Case Study AI content punished by the HCU update
Google's HCU update punished low-quality AI content after all. In this case study, I show why and how to detect it.
After the anti-climatic start of Google’s Helpful Content Update, the impact became visible towards the end of the 2-week rollout. Initial expectations that AI content would be hit hard weren’t met - until now. I found many examples of domains that were demoted due to AI content.
Since the September Core Update rolled out right when the HCU finished, I will provide a detailed analysis of domains next week. In this post, I present an example of a domain that was hit by HCU and punished for using low-quality AI content.
How easy it is to detect poor AI content
A strong example of poorly created AI content is throughtheclutter.com, a domain that provides celebrity profiles and movie histories. It’s the level of content quality that the HCU update punishes.
At its peak, throughtheclutter.com reached about 1M monthly users. On August 30th, ranks started to drop sharply. One week later, traffic tanked to almost 0.
Before even looking at traffic, you can tell something is going on with the domain by looking at the text formatting #walloftext.
The domain’s SEO visibility (screenshot below) shows the typical traffic development for sites that aggressively scale with AI content: a sudden increase, a plateau, and a sharp decrease.
To prove that the text was created by AI, I analyzed a sample with two different AI content detector tools.
The content sample is a text about Tom Hanks (see screenshot above): https://www.throughtheclutter.com/thomas-jeffrey-hanks-3063.php
I compared the outputs with a section from Tom Hank’s Wikipedia page: https://en.wikipedia.org/wiki/Tom_Hanks#1980s:_Early_work
Measuring visual footprint with GLTR
The first tool is GLTR, a tool from IBM Watson and Harvard NLP based on GPT-2. It measures the visual footprint of text to estimate how likely it is to be auto-generated (think: ai content).
You can see that the text from througtheclutter.com has a lot fewer red and purple words than the text from Wikipedia (screenshot below).
GLTR output for throughtheclutter.com
Red and purple words are “surprising” in GLTRs GPT-2 model, meaning they’re less likely to be predicted by an AI. As a result, the more green words a text has, the more likely it is to be written by an AI.
GLTR output for wikipedia.org
When we take this a step further and compare the histograms of the top 10 word predictions, we can see relatively high confidence across all modalities.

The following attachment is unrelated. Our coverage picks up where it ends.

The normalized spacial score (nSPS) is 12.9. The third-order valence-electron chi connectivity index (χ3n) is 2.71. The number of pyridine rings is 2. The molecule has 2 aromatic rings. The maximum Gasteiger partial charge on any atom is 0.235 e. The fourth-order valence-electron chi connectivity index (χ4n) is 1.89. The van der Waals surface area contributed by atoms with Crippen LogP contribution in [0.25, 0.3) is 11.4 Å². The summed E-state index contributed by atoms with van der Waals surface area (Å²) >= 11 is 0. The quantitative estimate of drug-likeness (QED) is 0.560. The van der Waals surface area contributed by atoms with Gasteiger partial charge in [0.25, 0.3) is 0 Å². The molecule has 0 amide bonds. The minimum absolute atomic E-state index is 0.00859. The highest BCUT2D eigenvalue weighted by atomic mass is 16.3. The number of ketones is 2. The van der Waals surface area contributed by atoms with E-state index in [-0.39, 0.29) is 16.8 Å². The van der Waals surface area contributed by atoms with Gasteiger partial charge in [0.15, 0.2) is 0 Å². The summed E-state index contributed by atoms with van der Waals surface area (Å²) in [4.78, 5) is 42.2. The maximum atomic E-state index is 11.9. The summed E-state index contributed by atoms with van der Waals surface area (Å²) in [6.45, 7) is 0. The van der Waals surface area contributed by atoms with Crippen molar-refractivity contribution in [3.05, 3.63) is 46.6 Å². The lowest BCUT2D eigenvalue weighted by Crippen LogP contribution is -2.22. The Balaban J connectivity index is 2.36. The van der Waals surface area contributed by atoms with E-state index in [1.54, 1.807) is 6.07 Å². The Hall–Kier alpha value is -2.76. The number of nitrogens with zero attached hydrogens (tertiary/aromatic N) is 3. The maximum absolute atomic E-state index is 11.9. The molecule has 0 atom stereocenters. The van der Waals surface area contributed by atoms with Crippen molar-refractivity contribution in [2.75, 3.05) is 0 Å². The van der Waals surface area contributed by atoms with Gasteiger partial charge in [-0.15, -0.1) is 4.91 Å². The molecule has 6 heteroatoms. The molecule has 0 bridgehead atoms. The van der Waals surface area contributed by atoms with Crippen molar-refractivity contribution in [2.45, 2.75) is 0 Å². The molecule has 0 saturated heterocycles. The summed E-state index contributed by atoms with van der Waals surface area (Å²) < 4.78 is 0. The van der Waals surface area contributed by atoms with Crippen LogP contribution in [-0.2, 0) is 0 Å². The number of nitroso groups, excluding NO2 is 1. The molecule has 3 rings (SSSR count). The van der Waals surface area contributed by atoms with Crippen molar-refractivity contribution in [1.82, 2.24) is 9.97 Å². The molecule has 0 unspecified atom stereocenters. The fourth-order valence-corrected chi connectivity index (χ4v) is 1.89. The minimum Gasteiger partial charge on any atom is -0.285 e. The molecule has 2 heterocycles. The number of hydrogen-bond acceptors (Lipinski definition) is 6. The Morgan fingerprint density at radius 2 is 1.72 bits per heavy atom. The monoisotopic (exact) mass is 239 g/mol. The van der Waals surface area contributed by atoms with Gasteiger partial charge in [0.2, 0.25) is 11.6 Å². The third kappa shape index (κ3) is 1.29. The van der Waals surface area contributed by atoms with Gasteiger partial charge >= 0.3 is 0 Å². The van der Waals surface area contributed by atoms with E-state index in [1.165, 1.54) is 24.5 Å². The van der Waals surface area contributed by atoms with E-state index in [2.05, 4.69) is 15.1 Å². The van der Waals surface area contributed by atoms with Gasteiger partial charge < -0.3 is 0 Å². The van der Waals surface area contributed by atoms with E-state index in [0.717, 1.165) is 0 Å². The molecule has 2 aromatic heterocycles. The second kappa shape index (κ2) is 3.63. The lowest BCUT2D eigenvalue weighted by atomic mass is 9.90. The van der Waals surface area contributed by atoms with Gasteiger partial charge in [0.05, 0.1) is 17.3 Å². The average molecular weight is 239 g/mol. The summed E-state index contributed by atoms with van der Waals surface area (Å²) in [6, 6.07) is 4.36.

Wikipedia’s content, on the other hand, has low confidence in the lower bounds and higher confidence in the higher bounds, meaning the text is harder for the GPT-2 model to predict. The content is more likely to be created by humans.
The transformer technology in GPT, which stands for Generative Pre-trained Transformer, can predict text based on previous words. Google can detect AI content simply based on how “predictable” text is - especially compared to all the other content about the same topic in its corpus.
Huggingface Output Detector
The second AI content detection tool, Huggingface’s GPT-2 Output Detector, is also built on GPT-2’s library but uses 1.5b parameters instead of GLTR’s 117M. The demo only analyzes the first 510 tokens, which is enough data for this case study.
The Output Detector finds a 19% likelihood that throughtheclutter.com’s text is fake.
That seems low at first, but it's actually quite high compared to the 0.02% probably for Wikipedia’s text.
Many companies that used AI to create content but ensured high-quality through editorial reviews and human polishing feared the HCU update would punish them. That turned out not to be the case. Instead, Google goes after the bottom of the barrel and scrapes super low-quality content off the SERPs.
The strategic move for companies is not to abide AI content altogether, but to use tools like the public OpenAI GPT-2 library in their content creation workflows to decrease the predictability of text and increase the likelihood of driving organic traffic.
Even more important, integrators need to focus on user value and information gain in their content strategies - no matter who or what creates the content. The wall of text on throughtheclutter.com (ironic domain name) is not bad because it’s AI content but because the data formatting and presentation provide no user value. It’s hard to grasp cognitively and doesn’t contribute to the list of Tom Hanks movies, the target user intent of the page.